You're right to think about the risks porn could pose to your career before doing it. And if you want to keep your military options open, you should absolutely look into what the code of conduct says about it.
But it's also worth putting the stories you hear about porn ruining people's careers in perspective. You never hear about the people whose porn careers didn't
bite them in the ass, because they're getting on with their lives. So that skews your view of the aggregate of people's experiences.
I escorted from 2001 to 2004 and did a little porn -- one studio production and some amateur Internet video. I was on the DVD cover with Michael Brandon, a huge porn star (though we weren't in a scene together other than B-roll footage), and the video was nominated for a Gay VN Award, and I do know of at least one person who stumbled across it on the Internet.
Before coming out about my colorful past in November and resuming escorting a few weeks later, I was "retired" for seven-and-a-half years and worked my way into a career that required me to be a semi-public figure who got photographed at lots of high-profile events in my city (Houston). (I was the art critic and a society reporter at the Houston Chronicle, the last daily newspaper standing in the city.)
I was always waiting for the other shoe to drop, but it never did, even though I knew for a fact there were pictures and video "out there," including at least one muscle worship video on YouTube that a client shot in the pre-YouTube era.
Now, I came out as part of an ongoing performance artwork that's kind of complicated and doesn't really apply to your situation -- for starters, I deliberately gave the paper ample grounds to fire me, which it did, and went on a 10,000-mile road trip -- but here's what might:
After I got back to Houston, the publisher of a new arts magazine hired me as visual arts editor after being overwhelmed with calls and emails telling him he should hire me. This support came both from prominent people in the art community who either didn't give a shit or thought it was cool and -- crucially -- from people who weren't really comfortable with it but whose respect I had earned sufficiently that they were eager to have me back covering the art scene.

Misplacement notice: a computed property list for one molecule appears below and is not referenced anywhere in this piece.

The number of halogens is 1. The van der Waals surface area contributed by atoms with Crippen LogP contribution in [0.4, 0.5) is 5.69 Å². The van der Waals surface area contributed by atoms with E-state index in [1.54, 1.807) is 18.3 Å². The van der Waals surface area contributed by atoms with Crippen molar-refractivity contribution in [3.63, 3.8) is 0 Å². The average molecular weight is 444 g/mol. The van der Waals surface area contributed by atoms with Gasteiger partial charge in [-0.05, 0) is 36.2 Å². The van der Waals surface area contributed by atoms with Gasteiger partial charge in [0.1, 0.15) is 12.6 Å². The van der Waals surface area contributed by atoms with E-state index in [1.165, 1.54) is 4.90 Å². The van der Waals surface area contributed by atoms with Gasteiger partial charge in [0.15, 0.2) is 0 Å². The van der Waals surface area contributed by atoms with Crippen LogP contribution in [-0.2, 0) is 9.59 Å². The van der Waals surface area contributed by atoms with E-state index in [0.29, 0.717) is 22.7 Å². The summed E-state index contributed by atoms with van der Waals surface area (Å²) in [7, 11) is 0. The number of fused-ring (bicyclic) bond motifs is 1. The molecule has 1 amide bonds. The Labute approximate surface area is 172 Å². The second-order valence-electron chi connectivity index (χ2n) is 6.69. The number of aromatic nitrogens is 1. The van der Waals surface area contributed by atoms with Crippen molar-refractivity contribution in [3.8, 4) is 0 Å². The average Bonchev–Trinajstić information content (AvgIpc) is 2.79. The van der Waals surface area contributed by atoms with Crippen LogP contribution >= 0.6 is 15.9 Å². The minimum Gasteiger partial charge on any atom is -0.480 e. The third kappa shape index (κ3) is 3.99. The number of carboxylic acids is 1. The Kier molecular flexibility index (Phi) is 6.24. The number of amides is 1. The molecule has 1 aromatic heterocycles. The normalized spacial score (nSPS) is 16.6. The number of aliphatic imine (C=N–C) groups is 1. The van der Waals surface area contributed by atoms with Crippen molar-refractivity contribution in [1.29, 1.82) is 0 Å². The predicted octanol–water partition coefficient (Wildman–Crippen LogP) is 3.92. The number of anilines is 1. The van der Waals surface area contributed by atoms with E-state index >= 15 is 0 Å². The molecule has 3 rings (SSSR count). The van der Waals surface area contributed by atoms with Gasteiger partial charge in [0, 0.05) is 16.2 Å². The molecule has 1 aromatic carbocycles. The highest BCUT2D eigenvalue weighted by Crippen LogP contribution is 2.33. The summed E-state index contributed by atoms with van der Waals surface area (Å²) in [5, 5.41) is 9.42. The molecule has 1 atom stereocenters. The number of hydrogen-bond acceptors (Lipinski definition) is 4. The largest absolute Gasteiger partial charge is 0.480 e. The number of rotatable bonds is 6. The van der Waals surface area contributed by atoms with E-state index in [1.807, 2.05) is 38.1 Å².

Now, obviously, the military and the art world are two very different places. But even discounting for that, I think it suggests that, in my city at least, sex workers may be more or less where gays were not so long ago, when sodomy was illegal but people were starting to say, "I don't agree with it, but it's his business and he does a good job, so let him be."
I can't know how things would play out with you -- whether you'd be outed in the first place; whether hiding your past would start to wear on you, as it did on me; whether you'd be in a place where you'd sufficiently proven yourself to the people who mattered to give you a shot.
But if you do porn or any other form of sex work, always keep at the forefront of your mind how you're going to transition out of it. Use it to subsidize the skills that will help you make that transition and possibly win you the crucial allies you need. (You'll also be better off, and a better person, during your sex-work career. The most fucked-up sex workers I've met were the ones who didn't have anything else going on.)
You might want to see if there are companies that will let you do scenes masked -- though I wonder if it's less money -- a-la the Muscle Mafia (http://www.themusclemafia.com/
). Also, when I was first considering whether to do porn I got the studio that was interested in me to let me work on the crew of a shoot to see what it was like and get a sense of what the experience might be like. You might want to consider doing that before taking the plunge. Good luck whatever you decide.